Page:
Already burdened with the financial strain of building a new church for his parish, he extended his goals to include a spacious convent for teaching Sisters and a full-facility high school with a capacity of 1,000 students. Bishop William Adrian had given him permission to proceed with the project, especially in light of the promises of large donations Father Cleary was promised from a potential benefactor, the Medders Family. However, the project was well under way when the promise of those funds disappeared- along with the members of the Medders family.  Later that year the Medders family was captured and arrested in Texas and charged with several counts of fraud (READ NEWSPAPER ARTICLES and READ LIFE MAGAZINE ARTICLE)  , leaving the new school with a large building debt. That debt was quickly passed off to the new Diocese of Memphis beginning in 1971 and became a black eye for the Diocese that it never recovered from. The school was to to cost $1,250,000 but was closer to 2 million dollars by the time it was completed. -and the roof  leaked from day one.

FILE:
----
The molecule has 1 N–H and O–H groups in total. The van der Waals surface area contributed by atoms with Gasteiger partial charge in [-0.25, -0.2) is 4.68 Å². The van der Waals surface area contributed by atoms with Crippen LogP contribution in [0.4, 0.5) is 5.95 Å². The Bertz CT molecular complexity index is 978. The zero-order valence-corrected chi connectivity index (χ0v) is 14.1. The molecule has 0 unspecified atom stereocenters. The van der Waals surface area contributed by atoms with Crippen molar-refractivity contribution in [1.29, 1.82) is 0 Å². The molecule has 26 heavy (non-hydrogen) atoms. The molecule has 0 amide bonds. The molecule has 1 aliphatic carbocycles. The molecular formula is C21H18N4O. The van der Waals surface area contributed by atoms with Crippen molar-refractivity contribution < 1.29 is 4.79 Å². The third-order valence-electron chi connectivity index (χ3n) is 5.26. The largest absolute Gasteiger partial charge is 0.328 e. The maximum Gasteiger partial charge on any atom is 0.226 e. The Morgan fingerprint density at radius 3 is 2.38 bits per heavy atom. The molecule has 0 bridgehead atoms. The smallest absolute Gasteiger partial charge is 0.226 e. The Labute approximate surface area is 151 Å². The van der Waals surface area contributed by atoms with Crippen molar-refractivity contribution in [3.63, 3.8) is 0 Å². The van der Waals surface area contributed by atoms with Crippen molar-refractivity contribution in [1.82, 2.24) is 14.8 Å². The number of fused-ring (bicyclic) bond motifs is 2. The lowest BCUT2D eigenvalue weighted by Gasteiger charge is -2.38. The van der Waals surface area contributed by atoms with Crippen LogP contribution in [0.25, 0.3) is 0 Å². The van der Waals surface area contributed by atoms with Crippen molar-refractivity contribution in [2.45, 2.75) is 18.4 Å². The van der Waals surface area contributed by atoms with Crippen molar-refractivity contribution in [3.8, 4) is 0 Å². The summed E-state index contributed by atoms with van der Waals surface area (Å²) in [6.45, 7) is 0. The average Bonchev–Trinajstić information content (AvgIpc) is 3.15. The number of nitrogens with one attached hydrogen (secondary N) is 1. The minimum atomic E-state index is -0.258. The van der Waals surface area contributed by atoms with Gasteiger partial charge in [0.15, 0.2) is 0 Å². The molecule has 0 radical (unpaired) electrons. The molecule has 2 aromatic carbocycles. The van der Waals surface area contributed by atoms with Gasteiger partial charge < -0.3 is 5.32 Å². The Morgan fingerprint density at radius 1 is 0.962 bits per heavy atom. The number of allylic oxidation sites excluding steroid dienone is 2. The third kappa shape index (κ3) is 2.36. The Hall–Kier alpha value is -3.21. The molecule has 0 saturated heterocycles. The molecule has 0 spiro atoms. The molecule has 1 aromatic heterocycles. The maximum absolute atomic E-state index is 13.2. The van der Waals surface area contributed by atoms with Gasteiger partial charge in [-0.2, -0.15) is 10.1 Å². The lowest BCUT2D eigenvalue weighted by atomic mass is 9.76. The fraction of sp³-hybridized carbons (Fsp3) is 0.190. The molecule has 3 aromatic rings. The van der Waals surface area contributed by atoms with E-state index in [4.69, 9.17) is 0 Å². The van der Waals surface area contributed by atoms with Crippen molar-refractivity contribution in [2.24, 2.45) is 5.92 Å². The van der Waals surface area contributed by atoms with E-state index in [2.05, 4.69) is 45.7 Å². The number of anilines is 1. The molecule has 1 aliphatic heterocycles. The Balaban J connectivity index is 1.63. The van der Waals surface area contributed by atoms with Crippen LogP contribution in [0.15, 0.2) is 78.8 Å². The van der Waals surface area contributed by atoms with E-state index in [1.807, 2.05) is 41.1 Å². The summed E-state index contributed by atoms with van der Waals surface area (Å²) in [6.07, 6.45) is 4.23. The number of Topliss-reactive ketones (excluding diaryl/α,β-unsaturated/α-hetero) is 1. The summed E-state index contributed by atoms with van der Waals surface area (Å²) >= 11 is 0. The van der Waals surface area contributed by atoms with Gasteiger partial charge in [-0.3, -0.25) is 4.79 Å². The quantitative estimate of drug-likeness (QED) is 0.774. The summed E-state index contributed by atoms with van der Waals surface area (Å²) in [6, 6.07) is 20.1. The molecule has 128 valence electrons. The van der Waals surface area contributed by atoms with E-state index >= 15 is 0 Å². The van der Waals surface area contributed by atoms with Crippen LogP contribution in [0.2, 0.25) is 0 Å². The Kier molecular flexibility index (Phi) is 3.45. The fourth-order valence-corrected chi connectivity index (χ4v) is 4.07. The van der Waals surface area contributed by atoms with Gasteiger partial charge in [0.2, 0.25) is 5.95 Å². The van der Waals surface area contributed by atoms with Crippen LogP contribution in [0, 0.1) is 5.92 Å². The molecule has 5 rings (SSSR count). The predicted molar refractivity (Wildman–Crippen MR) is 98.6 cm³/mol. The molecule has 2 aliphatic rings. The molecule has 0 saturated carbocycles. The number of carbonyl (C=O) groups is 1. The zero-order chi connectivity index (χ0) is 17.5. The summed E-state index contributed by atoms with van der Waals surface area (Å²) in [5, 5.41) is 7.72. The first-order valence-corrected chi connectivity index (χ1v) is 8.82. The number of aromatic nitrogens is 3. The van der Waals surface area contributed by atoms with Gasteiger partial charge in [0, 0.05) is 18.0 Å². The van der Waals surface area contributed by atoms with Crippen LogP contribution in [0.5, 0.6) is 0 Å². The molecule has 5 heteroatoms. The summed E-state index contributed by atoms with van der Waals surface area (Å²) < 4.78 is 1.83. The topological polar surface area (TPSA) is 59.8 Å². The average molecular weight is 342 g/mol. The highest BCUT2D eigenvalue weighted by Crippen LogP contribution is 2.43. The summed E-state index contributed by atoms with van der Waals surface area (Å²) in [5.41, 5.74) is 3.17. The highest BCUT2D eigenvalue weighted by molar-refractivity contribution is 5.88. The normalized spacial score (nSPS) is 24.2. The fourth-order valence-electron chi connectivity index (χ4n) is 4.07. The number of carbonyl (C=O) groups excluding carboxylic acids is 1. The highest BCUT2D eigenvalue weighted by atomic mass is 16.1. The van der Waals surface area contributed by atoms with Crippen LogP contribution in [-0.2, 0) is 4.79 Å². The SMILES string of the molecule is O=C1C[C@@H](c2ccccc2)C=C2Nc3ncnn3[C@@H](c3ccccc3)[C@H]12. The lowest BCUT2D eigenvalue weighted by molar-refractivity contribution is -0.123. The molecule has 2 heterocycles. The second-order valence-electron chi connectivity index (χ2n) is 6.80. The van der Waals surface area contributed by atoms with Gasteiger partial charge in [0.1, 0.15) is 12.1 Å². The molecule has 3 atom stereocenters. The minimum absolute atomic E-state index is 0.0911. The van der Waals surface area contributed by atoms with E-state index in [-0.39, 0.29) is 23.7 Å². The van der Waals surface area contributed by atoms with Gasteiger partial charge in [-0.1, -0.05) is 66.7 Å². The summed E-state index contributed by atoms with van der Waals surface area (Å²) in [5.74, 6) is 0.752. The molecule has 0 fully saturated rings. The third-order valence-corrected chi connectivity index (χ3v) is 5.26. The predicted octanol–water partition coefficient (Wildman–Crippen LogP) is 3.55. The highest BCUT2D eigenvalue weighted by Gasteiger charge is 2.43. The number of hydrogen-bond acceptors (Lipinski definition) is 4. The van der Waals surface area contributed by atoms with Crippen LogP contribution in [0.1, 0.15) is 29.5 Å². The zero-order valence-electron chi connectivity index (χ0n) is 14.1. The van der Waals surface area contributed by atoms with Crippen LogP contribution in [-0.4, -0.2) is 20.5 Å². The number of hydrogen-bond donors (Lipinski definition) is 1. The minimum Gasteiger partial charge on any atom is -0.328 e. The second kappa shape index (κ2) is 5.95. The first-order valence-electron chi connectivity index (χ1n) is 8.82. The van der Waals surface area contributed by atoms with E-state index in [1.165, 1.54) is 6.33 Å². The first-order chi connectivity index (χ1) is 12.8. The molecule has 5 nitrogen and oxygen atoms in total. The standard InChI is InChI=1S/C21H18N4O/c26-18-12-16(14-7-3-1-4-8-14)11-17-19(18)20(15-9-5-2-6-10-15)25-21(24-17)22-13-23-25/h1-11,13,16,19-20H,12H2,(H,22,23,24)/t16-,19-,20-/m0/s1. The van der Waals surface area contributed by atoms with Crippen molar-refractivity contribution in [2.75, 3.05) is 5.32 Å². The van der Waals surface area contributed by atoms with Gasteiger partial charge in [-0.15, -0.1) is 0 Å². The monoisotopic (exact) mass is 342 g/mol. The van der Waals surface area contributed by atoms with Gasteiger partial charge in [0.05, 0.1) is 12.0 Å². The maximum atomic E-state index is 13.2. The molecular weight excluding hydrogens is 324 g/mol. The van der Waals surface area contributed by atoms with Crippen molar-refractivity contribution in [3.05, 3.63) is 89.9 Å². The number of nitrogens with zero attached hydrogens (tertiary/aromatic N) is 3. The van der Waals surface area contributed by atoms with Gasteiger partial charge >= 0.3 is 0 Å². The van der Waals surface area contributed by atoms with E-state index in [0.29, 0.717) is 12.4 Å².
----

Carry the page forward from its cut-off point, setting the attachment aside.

The blue prints for the new plan erected in 1965 bear the name of St. Thomas High School. It was only prior to opening that the name was changed. The new plan was named "Bishop Byrne High School," commemorating the founder who, as administrator, scholar and builder, gave form to a vision of education that 68 years after his death continues to serve the students and families of Memphis.